A Cookie with a History (and Whole Grains)

anzac-cookies croppedApril is the month when soldiers in the Australia and New Zealand Army Corps (ANZAC) fought the famous World War I battle at Gallipoli. Their bravery has been commemorated in part with a treat featured in our Health-e-Recipe for ANZAC Cookies.

Whole-wheat pastry flour plus oats and unsweetened shredded coconut help to make this cookie unique. Both contain dietary fiber that prevents colorectal cancer and possibly other types of cancer. These cookies are as nutritious today as when they were developed back then and sent to the troops in care packages from home.

You can make your own ANZAC Cookies to fortify yourself during a busy day. Enjoy them as a snack, a filling dessert or even a breakfast treat completed with some protein like low-fat yogurt and fruit.

This cookie makes us two shy of our 500th Health-e-Recipe. Vote for your pick of our milestone recipe on our Recipe March Madness, where you can also subscribe to our weekly Health-e-Recipes.


Cancer-Fighting Whole Grains: Are They Trending on Your Plate?

Today is Whole Grains Sampling Day – a great time to try one (or more) of these delicious cancer-fighting foods.Cereals - maize ,wheat, barley, millet, rye, rice and oats

Whole grain foods are fiber-rich and they promote health in many other ways. But most Americans fall short of the US Dietary Guidelines’ recommendation to make at least half of their grain choices whole grains.

You an explore new choices, one step at a time. Here are some tips I’ve shared with patients and ways that I swap out refined grains for delicious whole grain foods:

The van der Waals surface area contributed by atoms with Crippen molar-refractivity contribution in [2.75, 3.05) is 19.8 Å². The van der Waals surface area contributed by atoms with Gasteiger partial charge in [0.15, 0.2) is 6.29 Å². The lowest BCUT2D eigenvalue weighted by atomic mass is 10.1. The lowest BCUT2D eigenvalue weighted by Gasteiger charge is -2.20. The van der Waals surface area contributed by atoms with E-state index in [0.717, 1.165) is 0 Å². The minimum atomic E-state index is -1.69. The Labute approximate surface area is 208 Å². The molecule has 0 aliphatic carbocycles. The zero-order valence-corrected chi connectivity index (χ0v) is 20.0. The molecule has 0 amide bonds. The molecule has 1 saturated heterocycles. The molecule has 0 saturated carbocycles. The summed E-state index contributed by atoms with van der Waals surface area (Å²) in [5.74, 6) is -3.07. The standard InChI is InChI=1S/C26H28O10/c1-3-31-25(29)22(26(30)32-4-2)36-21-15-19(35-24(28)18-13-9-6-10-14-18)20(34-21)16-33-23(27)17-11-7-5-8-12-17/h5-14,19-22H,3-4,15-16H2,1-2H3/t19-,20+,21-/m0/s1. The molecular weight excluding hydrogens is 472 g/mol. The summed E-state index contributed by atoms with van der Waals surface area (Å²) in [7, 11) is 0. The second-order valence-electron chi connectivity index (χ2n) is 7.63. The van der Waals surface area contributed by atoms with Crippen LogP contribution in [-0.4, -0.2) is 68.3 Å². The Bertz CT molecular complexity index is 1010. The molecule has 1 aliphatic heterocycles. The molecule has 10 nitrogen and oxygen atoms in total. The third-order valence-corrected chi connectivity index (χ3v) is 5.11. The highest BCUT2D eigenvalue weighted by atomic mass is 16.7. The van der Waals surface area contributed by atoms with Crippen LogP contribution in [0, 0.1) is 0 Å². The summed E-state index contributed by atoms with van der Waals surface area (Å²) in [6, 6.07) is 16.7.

If your day typically starts with coffee and a donut or even a white flour bagel:

  • At Home: Try a whole wheat tortilla – Spread on some peanut or other nut butter, add banana or apple slices, roll it up and eat it at home or on your way to work or school.
  • On Your Way: Choose the oatmeal to go at the coffee shop or fast food drive through. Ask for the nuts, fruit and sugar on the side to keep the calories right for you.

For lunch – whether you bring your own frozen meal or grab a sandwich at the local deli:

  • Frozen entrée – take a close look when you’re shopping in the freezer aisle and choose one that includes brown rice.
  • Deli sandwich –ask for whole wheat bread or roll; or look for soup that includes barley or wild rice.

Dinner  - this can be a great time to gradually add more whole grains for you and your family:

  • Spaghetti dinner – cook half whole-wheat thin spaghetti and half white flour spaghetti and top with your favorite sauce.
  • Try whole grain muffin or cornbread mixes for a great accompaniment to your stew, soup or salad meal.

Check out our latest Foods that Fight Cancer- Whole Grains, for ways to start replacing your refined grains with whole grains along with recipes and tips for buying and storing them.

What are ways you put whole grains on your plate?


Study: Daily Fruits and Veggies for Fewer Cancer Deaths, Longer Life

If you need another reason to grab an apple today, a new study may get you inspired. The study suggests that eating just a few fruits and vegetables a day reduces the risk of dying from cancer and an earlier death. And the more produce people ate, the lower their risk of dying during the course of the study.fresh fruits and vegetables isolated on a white background

The study was published in the Journal of Epidemiology & Community Health.

From AICR’s report along with other research, there is already an established link between consuming high amounts of fruits and vegetables are reduced risk of certain cancers. This study both strengthens and adds to the research by focusing on mortality, from cancer, along with heart disease and any cause.

The study included approximately 65,000 participants, ages 35 or older, who represent the population of England. They had answered questions annually about how many and what types of fruit and vegetables they had eaten, as well as other health habits.

After an average of 8 years, the people who were eating seven or more fruits and vegetables each day had a 33 percent reduced risk of dying from any cause compared to their non-produce eating counterparts. Even consuming one to three fruits and vegetables a day reduced risk of death by about 10 percent, compared to those who ate none. The link was even stronger when excluding those who died during the first year of the study, which may have been due to illness. Continue reading